Difference between UX and UI design

Let's dive into the essence
Well, how can we do it differently if we want to know the difference between UI and UX?

UX is about user interaction with a product. This is about how to make sure that everyone opens the application and immediately understands how it works.

Any project begins with the development of the UX part. At this stage, designers thoroughly study competitors' products, determine user needs, their problems, and then come to an understanding of how best to solve them. Such UX research allows you to think through a product, create and test prototypes, and abandon obviously unworkable solutions. UI is about how the product looks and how the user perceives it. The main task is to create an interface that will stand out from competitors. Looking at which the user will think: “Damn, who did something so cool?” To do this, colors, typography, infographics and animation are used.

At the UI creation stage, the designer can also work on the logo and branding (corporate style) - everything that, one way or another, reflects the integrity of the product and its positioning. UI prototyping, animation and adaptability are those aspects that ensure comfortable interaction with the product on any device.

It turns out that the difference between UI and UX lies in the workflows. But there is only one goal.

Analyzing the work process
It is possible and necessary to create cool UI/UX. The truth is that working interfaces are mainly about the synergy of usability and visuals. To understand how to achieve it, let's look at how product design is created here at Purrweb.

UX comes first

As stated earlier, any design project begins with UX research. See how competitors' products are made, dig out potential pain points for users - these tasks should be addressed already at the start. You cannot skip this stage - the risks are too great to do exactly what is already on the market. Truly cool and useful applications simply do not happen without such analysis (however, you yourself know everything).

After analyzing competitors and the target market, designers switch to developing information architecture. Plan a hierarchy of screens and navigation that will tell users about all the features of the product. The created AI allows you to take on low-fidelity wireframes, the basic skeleton of the future interface with a minimal UI. At a minimum, this is when placeholders are used instead of images and buttons.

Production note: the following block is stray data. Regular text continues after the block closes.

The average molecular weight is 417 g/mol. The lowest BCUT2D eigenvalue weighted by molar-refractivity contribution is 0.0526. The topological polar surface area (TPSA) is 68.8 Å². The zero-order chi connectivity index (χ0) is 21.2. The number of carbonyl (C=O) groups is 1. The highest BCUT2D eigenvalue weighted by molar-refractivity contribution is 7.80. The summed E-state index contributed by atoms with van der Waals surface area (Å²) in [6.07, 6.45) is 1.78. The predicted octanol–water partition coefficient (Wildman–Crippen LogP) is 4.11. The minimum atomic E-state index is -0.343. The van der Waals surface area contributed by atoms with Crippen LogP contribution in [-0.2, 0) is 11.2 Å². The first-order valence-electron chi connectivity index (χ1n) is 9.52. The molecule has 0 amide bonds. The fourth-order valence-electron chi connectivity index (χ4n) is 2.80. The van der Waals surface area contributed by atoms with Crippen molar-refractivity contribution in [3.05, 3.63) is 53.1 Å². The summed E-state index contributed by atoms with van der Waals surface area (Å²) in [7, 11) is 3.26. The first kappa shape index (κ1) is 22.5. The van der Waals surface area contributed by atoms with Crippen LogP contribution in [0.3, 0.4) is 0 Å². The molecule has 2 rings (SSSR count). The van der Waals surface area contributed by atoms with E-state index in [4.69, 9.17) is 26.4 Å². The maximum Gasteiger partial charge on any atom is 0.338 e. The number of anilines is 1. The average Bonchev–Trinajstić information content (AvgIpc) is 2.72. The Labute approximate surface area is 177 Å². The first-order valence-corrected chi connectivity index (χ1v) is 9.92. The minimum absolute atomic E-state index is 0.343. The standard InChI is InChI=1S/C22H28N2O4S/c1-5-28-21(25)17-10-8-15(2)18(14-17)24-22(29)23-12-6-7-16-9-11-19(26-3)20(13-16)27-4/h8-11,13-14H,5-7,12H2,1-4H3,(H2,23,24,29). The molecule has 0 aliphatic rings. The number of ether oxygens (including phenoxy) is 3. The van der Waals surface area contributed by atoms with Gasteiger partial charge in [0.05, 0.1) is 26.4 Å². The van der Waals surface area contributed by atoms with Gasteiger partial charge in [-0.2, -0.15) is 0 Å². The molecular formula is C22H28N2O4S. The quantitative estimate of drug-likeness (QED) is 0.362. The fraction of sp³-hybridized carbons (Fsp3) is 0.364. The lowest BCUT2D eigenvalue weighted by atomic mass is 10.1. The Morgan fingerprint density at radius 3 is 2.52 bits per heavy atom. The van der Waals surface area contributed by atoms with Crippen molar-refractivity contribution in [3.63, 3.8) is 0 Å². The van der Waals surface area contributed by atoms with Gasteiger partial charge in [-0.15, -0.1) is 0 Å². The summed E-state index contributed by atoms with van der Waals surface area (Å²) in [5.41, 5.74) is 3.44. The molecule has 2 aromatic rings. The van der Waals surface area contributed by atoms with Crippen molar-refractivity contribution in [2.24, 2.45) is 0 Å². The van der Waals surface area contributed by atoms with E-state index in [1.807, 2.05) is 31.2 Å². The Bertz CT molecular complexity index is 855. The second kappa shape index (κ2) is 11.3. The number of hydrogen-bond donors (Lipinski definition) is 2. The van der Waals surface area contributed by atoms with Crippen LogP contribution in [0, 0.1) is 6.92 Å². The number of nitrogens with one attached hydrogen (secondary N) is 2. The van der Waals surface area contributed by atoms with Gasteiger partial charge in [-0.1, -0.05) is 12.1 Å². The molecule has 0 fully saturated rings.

At this stage there are a lot of tasks:

briefs - a document that contains basic information about the project - so that both the designer and the client know what's what
mood boards - a collection of patterns, patterns, color palettes - so that the designer imagines the appearance of the product and does exactly what the client needs
refs - viewing products with similar functionality - to understand how they look and work
personas - an archetypal representation of potential users - to represent the process of interaction with a specific person's product

In our team, one designer is responsible for them, but if the work becomes too much (for example, the project includes too many features and screenshots), then we involve a second one. And here the difference between UI and UX is gradually blurring.

When it comes to developing an MVP (first product version) and a limited budget, the following is important: do not neglect the UI or UX. And you can’t go wrong with hiring a designer. Finding a person who can complete tasks “on both sides” = save resources.

Now let’s summarize and highlight the main differences between UI and UX again:

If we are talking about UX, then:

it's about how the user interacts with the product
UX designers focus on user interaction with information
The UX designer creates the logic of interaction with the product, which conveys the business idea
UI differs from UX because:

UI is about how the product will be perceived by the user
affects only the visual part of the design
this is a concern with appearance and interaction design
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